Cash next to a piece of paper that says © Provided by SmartAsset Cash next to a piece of paper that says

If your new employer offers a retirement program, you can transfer the funds from your former employer’s 401(k) into the new one. You may even be able do this even if there is a gap in time between employers, so someone who has a retirement account from a long-ago employer could consolidate their accounts if they chose. The only catch here is that not every employer accepts rollovers from external 401(k) accounts. Make sure that you can do this.

An IRA

If you don’t have a new 401(k), or don’t want to use it, you can roll your old 401(k) into an IRA account. From a tax perspective these programs are structurally similar, so the IRS treats it as a continued retirement account rather than a substantive change in your finances. For someone who has had a number of different jobs over the years, this is often a good way to keep your retirement finances in one place.

Rolling over your 401(k) does not account against your annual contribution limit. This is true whether you transfer the money to a new 401(k) account or an IRA.

The specific process for how you will roll over your account depends entirely on your existing 401(k), however, most financial managers handle this similarly. You will need to establish the new account, whether it is a new 401(k) or an IRA. Then you will file a form with your existing 401(k) manager indicating that you would like to roll over the funds, and giving the information for the new account.

The 60-Day Rule

Above, we said that “permanently taking money” from your 401(k) will trigger early withdrawal penalties. because there is an exception for rolling over retirement accounts.

Generally speaking, you can directly transfer money from one retirement account into another. However, you can also rollover your 401(k) account by cashing it out and then depositing that money into a new account (an “indirect rollover”). The IRS allows you to do this tax and penalty free so long as you deposit the money into a qualified retirement account within 60 days of your withdrawal. If so, the agency considers this a rollover rather than a cash out. However, after 60 days both income taxes and early withdrawal penalties apply.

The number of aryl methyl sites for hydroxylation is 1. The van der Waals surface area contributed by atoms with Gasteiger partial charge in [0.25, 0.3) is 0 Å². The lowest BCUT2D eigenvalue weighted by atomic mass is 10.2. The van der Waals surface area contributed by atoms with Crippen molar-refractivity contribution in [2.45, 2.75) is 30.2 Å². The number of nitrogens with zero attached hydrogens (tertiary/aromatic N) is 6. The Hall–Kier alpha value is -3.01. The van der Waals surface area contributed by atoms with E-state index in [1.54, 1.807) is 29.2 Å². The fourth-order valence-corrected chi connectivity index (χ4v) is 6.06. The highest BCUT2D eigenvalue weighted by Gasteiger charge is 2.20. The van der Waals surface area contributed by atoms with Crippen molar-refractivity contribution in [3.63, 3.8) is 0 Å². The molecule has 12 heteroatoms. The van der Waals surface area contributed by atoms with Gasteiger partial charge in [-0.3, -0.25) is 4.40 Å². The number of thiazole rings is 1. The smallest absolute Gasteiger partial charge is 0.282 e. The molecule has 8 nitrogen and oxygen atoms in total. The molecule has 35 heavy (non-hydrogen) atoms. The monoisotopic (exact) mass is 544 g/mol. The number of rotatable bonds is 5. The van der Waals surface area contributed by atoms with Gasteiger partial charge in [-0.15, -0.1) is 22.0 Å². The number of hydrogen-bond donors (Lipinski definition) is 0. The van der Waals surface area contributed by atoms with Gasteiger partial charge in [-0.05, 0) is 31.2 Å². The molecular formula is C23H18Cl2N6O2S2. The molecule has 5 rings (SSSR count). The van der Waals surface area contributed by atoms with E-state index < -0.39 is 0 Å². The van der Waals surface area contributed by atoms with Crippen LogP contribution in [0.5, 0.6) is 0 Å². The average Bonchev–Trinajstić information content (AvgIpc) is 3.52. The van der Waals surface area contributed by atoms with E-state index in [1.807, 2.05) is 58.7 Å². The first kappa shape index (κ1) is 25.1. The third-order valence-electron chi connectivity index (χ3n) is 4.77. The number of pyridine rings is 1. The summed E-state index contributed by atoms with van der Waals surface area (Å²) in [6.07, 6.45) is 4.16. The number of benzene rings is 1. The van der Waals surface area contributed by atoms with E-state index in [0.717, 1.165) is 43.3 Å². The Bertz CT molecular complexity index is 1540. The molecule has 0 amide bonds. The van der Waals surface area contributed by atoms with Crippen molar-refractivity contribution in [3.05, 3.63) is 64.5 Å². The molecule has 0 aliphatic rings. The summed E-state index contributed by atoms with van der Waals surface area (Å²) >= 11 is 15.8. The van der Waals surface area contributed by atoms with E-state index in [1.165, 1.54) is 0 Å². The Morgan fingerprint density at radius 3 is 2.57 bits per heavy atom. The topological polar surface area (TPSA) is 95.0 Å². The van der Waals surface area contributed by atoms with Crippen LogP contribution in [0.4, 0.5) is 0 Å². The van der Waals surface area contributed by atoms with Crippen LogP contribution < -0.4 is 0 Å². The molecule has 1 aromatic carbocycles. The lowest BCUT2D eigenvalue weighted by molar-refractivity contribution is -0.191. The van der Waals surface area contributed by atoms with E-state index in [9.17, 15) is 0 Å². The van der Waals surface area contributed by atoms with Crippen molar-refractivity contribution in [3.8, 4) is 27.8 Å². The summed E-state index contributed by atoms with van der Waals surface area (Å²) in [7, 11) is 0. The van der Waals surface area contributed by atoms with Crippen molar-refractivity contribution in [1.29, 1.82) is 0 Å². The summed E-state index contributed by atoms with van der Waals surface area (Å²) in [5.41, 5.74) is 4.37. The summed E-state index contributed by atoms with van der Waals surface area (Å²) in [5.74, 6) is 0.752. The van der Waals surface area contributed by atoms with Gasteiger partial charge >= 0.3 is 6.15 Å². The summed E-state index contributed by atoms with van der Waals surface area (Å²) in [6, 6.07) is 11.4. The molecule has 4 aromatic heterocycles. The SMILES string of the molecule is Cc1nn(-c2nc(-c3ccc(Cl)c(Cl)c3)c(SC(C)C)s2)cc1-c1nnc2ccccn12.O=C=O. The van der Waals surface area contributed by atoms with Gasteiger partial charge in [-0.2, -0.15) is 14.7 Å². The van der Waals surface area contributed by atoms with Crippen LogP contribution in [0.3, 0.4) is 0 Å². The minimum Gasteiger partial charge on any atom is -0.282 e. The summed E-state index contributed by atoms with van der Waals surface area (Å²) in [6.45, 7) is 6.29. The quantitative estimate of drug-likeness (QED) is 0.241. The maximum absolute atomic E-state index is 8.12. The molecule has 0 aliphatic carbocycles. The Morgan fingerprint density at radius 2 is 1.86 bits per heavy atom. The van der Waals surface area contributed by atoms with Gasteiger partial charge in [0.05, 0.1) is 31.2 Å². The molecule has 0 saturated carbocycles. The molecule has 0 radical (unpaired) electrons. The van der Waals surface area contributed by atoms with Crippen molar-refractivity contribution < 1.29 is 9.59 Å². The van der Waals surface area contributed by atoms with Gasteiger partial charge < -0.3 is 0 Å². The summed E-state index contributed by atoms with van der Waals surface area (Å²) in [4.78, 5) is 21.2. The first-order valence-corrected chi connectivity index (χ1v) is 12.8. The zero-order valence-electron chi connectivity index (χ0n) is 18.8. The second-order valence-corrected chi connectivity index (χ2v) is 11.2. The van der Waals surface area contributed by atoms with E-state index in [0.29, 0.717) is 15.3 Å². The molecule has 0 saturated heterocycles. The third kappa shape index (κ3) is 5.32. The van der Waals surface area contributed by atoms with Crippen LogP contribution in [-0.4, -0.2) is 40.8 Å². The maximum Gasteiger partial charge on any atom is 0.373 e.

The Bottom Line

Woman leaving her job for good © Provided by SmartAsset Woman leaving her job for good

The IRS does not suspend its rules on early withdrawals when you leave one job for another. If you cash out your 401(k), you have 60 days to put that money into another qualified retirement account or else penalties and taxes will apply. Other common options include directly transferring your retirement account to another qualifying account or leaving it in place.

Tips on Retirement Accounts

  • What’s the right retirement plan for you? Should you roll your 401(k) into another employer’s program or an IRA? What other options might you even have? A financial advisor can provide valuable insight and guidance on this. Finding a qualified financial advisor doesn’t have to be hard. SmartAsset’s free tool matches you with up to three financial advisors who serve your area, and you can interview your advisor matches at no cost to decide which one is right for you. If you’re ready to find an advisor who can help you achieve your financial goals, get started now.
  • Part of what will help you decide what to do with 401(k) money is how far long you are in reaching your financial goal for retirement. Use this no-cost retirement calculator to get a quick estimate of how you’re doing.

Photo credit: ©iStock.com/Edwin Tan, ©iStock.com/designer491, ©iStock.com/andresr

The post Cashing Out a 401(k) After Leaving a Job appeared first on SmartAsset Blog.